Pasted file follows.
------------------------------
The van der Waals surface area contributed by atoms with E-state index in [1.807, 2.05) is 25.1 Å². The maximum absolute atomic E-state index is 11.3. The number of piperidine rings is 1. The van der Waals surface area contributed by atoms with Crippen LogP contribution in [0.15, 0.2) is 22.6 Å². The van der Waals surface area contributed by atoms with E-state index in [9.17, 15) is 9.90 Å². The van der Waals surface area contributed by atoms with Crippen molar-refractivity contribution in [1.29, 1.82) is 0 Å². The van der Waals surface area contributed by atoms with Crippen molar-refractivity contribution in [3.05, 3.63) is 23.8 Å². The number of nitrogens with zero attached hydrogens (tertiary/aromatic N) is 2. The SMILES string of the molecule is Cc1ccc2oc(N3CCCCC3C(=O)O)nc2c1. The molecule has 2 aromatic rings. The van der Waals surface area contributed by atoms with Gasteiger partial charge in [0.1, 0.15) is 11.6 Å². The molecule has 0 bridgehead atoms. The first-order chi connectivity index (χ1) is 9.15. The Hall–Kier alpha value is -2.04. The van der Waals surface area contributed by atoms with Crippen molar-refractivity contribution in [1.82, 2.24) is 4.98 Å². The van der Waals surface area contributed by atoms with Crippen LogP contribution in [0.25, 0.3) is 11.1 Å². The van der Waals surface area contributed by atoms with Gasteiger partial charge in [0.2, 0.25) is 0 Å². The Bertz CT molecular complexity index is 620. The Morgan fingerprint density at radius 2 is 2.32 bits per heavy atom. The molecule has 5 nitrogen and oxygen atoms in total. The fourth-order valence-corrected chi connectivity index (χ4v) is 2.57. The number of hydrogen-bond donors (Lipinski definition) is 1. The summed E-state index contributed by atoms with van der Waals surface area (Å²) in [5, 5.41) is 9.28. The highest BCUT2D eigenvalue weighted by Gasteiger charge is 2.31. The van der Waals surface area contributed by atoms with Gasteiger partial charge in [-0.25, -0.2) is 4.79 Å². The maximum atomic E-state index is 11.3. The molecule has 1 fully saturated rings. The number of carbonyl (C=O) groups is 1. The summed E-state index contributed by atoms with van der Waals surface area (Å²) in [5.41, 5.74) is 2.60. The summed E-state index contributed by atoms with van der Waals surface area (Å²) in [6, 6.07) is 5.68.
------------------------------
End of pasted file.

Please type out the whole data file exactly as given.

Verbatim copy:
The van der Waals surface area contributed by atoms with E-state index in [1.807, 2.05) is 25.1 Å². The maximum absolute atomic E-state index is 11.3. The number of piperidine rings is 1. The van der Waals surface area contributed by atoms with Crippen LogP contribution in [0.15, 0.2) is 22.6 Å². The van der Waals surface area contributed by atoms with E-state index in [9.17, 15) is 9.90 Å². The van der Waals surface area contributed by atoms with Crippen molar-refractivity contribution in [1.29, 1.82) is 0 Å². The van der Waals surface area contributed by atoms with Crippen molar-refractivity contribution in [3.05, 3.63) is 23.8 Å². The number of nitrogens with zero attached hydrogens (tertiary/aromatic N) is 2. The SMILES string of the molecule is Cc1ccc2oc(N3CCCCC3C(=O)O)nc2c1. The molecule has 2 aromatic rings. The van der Waals surface area contributed by atoms with Gasteiger partial charge in [0.1, 0.15) is 11.6 Å². The molecule has 0 bridgehead atoms. The first-order chi connectivity index (χ1) is 9.15. The Hall–Kier alpha value is -2.04. The van der Waals surface area contributed by atoms with Crippen molar-refractivity contribution in [1.82, 2.24) is 4.98 Å². The van der Waals surface area contributed by atoms with Crippen LogP contribution in [0.25, 0.3) is 11.1 Å². The van der Waals surface area contributed by atoms with Gasteiger partial charge in [0.2, 0.25) is 0 Å². The Bertz CT molecular complexity index is 620. The Morgan fingerprint density at radius 2 is 2.32 bits per heavy atom. The molecule has 5 nitrogen and oxygen atoms in total. The fourth-order valence-corrected chi connectivity index (χ4v) is 2.57. The number of hydrogen-bond donors (Lipinski definition) is 1. The summed E-state index contributed by atoms with van der Waals surface area (Å²) in [5, 5.41) is 9.28. The highest BCUT2D eigenvalue weighted by Gasteiger charge is 2.31. The van der Waals surface area contributed by atoms with Gasteiger partial charge in [-0.25, -0.2) is 4.79 Å². The maximum atomic E-state index is 11.3. The molecule has 1 fully saturated rings. The number of carbonyl (C=O) groups is 1. The summed E-state index contributed by atoms with van der Waals surface area (Å²) in [5.41, 5.74) is 2.60. The summed E-state index contributed by atoms with van der Waals surface area (Å²) in [6, 6.07) is 5.68.